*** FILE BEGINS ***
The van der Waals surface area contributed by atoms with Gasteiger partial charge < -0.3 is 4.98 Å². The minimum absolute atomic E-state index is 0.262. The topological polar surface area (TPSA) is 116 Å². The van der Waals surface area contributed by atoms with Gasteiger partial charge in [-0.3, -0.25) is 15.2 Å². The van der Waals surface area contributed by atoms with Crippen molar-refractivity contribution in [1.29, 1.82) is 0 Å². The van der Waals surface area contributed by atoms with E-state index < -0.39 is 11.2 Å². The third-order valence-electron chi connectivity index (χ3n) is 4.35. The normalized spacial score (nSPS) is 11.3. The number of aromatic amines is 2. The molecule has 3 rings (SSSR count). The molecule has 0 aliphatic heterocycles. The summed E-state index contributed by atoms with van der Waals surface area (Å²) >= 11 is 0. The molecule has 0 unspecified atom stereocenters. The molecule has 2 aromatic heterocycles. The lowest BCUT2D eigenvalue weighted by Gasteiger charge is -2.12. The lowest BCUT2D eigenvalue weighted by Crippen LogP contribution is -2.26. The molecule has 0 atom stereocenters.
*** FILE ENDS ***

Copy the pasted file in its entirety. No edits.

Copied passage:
The van der Waals surface area contributed by atoms with Gasteiger partial charge < -0.3 is 4.98 Å². The minimum absolute atomic E-state index is 0.262. The topological polar surface area (TPSA) is 116 Å². The van der Waals surface area contributed by atoms with Gasteiger partial charge in [-0.3, -0.25) is 15.2 Å². The van der Waals surface area contributed by atoms with Crippen molar-refractivity contribution in [1.29, 1.82) is 0 Å². The van der Waals surface area contributed by atoms with E-state index < -0.39 is 11.2 Å². The third-order valence-electron chi connectivity index (χ3n) is 4.35. The normalized spacial score (nSPS) is 11.3. The number of aromatic amines is 2. The molecule has 3 rings (SSSR count). The molecule has 0 aliphatic heterocycles. The summed E-state index contributed by atoms with van der Waals surface area (Å²) >= 11 is 0. The molecule has 0 unspecified atom stereocenters. The molecule has 2 aromatic heterocycles. The lowest BCUT2D eigenvalue weighted by Gasteiger charge is -2.12. The lowest BCUT2D eigenvalue weighted by Crippen LogP contribution is -2.26. The molecule has 0 atom stereocenters.